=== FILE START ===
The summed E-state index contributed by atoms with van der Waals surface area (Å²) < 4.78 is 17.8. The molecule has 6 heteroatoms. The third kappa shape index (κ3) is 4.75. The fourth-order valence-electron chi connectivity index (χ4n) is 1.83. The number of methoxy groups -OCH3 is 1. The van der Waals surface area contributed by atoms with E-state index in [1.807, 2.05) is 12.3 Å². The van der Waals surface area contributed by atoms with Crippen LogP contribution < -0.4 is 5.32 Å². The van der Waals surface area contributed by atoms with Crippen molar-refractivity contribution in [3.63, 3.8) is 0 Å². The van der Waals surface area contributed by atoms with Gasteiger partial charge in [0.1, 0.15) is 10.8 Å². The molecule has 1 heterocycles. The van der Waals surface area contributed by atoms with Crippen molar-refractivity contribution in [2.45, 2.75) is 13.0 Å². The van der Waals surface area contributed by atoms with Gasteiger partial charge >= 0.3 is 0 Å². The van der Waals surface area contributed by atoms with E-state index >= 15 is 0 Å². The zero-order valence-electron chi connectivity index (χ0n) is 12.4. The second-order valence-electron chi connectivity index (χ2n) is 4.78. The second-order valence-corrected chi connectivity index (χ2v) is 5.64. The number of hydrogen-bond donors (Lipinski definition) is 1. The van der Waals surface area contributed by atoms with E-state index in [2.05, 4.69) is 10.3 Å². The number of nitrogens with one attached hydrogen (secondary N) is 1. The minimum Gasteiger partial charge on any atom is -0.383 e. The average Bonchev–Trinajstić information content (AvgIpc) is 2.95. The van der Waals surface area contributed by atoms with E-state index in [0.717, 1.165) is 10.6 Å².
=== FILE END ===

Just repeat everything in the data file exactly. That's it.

The summed E-state index contributed by atoms with van der Waals surface area (Å²) < 4.78 is 17.8. The molecule has 6 heteroatoms. The third kappa shape index (κ3) is 4.75. The fourth-order valence-electron chi connectivity index (χ4n) is 1.83. The number of methoxy groups -OCH3 is 1. The van der Waals surface area contributed by atoms with E-state index in [1.807, 2.05) is 12.3 Å². The van der Waals surface area contributed by atoms with Crippen LogP contribution < -0.4 is 5.32 Å². The van der Waals surface area contributed by atoms with Crippen molar-refractivity contribution in [3.63, 3.8) is 0 Å². The van der Waals surface area contributed by atoms with Gasteiger partial charge in [0.1, 0.15) is 10.8 Å². The molecule has 1 heterocycles. The van der Waals surface area contributed by atoms with Crippen molar-refractivity contribution in [2.45, 2.75) is 13.0 Å². The van der Waals surface area contributed by atoms with Gasteiger partial charge >= 0.3 is 0 Å². The van der Waals surface area contributed by atoms with E-state index >= 15 is 0 Å². The zero-order valence-electron chi connectivity index (χ0n) is 12.4. The second-order valence-electron chi connectivity index (χ2n) is 4.78. The second-order valence-corrected chi connectivity index (χ2v) is 5.64. The number of hydrogen-bond donors (Lipinski definition) is 1. The van der Waals surface area contributed by atoms with E-state index in [2.05, 4.69) is 10.3 Å². The number of nitrogens with one attached hydrogen (secondary N) is 1. The minimum Gasteiger partial charge on any atom is -0.383 e. The average Bonchev–Trinajstić information content (AvgIpc) is 2.95. The van der Waals surface area contributed by atoms with E-state index in [0.717, 1.165) is 10.6 Å².